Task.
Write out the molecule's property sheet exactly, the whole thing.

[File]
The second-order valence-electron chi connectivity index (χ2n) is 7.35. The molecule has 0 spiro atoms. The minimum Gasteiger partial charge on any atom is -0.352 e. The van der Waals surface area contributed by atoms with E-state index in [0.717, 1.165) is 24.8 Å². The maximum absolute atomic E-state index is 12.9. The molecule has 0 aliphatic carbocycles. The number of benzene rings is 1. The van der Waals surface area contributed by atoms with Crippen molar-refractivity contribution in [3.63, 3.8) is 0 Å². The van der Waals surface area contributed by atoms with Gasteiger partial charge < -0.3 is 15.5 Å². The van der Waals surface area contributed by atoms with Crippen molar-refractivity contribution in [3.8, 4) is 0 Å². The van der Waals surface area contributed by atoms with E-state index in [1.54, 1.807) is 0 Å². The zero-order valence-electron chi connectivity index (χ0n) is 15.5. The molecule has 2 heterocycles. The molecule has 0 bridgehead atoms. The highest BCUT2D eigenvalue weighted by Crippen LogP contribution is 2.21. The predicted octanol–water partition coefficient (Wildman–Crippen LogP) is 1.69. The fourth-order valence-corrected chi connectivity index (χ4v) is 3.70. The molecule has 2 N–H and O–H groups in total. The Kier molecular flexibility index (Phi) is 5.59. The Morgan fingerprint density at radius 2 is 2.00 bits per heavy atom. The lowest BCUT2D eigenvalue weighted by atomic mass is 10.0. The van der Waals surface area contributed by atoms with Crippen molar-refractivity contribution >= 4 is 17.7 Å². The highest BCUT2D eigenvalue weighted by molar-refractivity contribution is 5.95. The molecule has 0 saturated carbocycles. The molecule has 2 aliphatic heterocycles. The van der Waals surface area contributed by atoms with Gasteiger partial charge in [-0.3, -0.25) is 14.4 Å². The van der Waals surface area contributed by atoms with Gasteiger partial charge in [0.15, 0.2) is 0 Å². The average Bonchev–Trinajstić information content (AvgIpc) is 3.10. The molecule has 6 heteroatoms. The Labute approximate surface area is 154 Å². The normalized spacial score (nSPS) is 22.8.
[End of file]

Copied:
The second-order valence-electron chi connectivity index (χ2n) is 7.35. The molecule has 0 spiro atoms. The minimum Gasteiger partial charge on any atom is -0.352 e. The van der Waals surface area contributed by atoms with E-state index in [0.717, 1.165) is 24.8 Å². The maximum absolute atomic E-state index is 12.9. The molecule has 0 aliphatic carbocycles. The number of benzene rings is 1. The van der Waals surface area contributed by atoms with Crippen molar-refractivity contribution in [3.63, 3.8) is 0 Å². The van der Waals surface area contributed by atoms with Gasteiger partial charge < -0.3 is 15.5 Å². The van der Waals surface area contributed by atoms with Crippen molar-refractivity contribution in [3.8, 4) is 0 Å². The van der Waals surface area contributed by atoms with E-state index in [1.54, 1.807) is 0 Å². The zero-order valence-electron chi connectivity index (χ0n) is 15.5. The molecule has 2 heterocycles. The molecule has 0 bridgehead atoms. The highest BCUT2D eigenvalue weighted by Crippen LogP contribution is 2.21. The predicted octanol–water partition coefficient (Wildman–Crippen LogP) is 1.69. The fourth-order valence-corrected chi connectivity index (χ4v) is 3.70. The molecule has 2 N–H and O–H groups in total. The Kier molecular flexibility index (Phi) is 5.59. The Morgan fingerprint density at radius 2 is 2.00 bits per heavy atom. The lowest BCUT2D eigenvalue weighted by atomic mass is 10.0. The van der Waals surface area contributed by atoms with Crippen molar-refractivity contribution >= 4 is 17.7 Å². The highest BCUT2D eigenvalue weighted by molar-refractivity contribution is 5.95. The molecule has 0 saturated carbocycles. The molecule has 2 aliphatic heterocycles. The van der Waals surface area contributed by atoms with Gasteiger partial charge in [-0.3, -0.25) is 14.4 Å². The van der Waals surface area contributed by atoms with Gasteiger partial charge in [0.15, 0.2) is 0 Å². The average Bonchev–Trinajstić information content (AvgIpc) is 3.10. The molecule has 6 heteroatoms. The Labute approximate surface area is 154 Å². The normalized spacial score (nSPS) is 22.8.